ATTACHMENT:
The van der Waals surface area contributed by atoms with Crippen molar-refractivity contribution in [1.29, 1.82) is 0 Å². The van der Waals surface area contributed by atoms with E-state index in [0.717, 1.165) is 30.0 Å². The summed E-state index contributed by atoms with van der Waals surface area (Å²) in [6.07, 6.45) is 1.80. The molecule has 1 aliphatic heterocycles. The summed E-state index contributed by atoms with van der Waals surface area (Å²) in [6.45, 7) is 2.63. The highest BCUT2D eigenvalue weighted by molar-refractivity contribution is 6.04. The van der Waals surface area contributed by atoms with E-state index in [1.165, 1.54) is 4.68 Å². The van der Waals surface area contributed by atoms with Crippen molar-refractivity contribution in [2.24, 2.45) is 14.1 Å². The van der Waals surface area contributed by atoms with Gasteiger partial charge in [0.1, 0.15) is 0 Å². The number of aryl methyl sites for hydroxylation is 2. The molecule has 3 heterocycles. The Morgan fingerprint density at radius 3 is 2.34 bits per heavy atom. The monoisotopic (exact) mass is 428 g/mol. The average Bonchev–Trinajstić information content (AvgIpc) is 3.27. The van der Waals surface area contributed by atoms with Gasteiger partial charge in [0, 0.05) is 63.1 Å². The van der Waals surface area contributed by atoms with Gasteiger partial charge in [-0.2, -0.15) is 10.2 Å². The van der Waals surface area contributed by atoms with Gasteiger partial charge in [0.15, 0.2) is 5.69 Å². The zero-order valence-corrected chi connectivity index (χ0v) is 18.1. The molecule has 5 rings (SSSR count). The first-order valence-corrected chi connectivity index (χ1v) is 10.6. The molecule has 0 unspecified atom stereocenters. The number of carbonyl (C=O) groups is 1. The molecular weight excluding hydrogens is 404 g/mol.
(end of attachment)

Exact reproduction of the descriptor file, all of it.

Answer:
The van der Waals surface area contributed by atoms with Crippen molar-refractivity contribution in [1.29, 1.82) is 0 Å². The van der Waals surface area contributed by atoms with E-state index in [0.717, 1.165) is 30.0 Å². The summed E-state index contributed by atoms with van der Waals surface area (Å²) in [6.07, 6.45) is 1.80. The molecule has 1 aliphatic heterocycles. The summed E-state index contributed by atoms with van der Waals surface area (Å²) in [6.45, 7) is 2.63. The highest BCUT2D eigenvalue weighted by molar-refractivity contribution is 6.04. The van der Waals surface area contributed by atoms with E-state index in [1.165, 1.54) is 4.68 Å². The van der Waals surface area contributed by atoms with Crippen molar-refractivity contribution in [2.24, 2.45) is 14.1 Å². The van der Waals surface area contributed by atoms with Gasteiger partial charge in [0.1, 0.15) is 0 Å². The number of aryl methyl sites for hydroxylation is 2. The molecule has 3 heterocycles. The Morgan fingerprint density at radius 3 is 2.34 bits per heavy atom. The monoisotopic (exact) mass is 428 g/mol. The average Bonchev–Trinajstić information content (AvgIpc) is 3.27. The van der Waals surface area contributed by atoms with Gasteiger partial charge in [0, 0.05) is 63.1 Å². The van der Waals surface area contributed by atoms with Gasteiger partial charge in [-0.2, -0.15) is 10.2 Å². The van der Waals surface area contributed by atoms with Gasteiger partial charge in [0.15, 0.2) is 5.69 Å². The zero-order valence-corrected chi connectivity index (χ0v) is 18.1. The molecule has 5 rings (SSSR count). The first-order valence-corrected chi connectivity index (χ1v) is 10.6. The molecule has 0 unspecified atom stereocenters. The number of carbonyl (C=O) groups is 1. The molecular weight excluding hydrogens is 404 g/mol.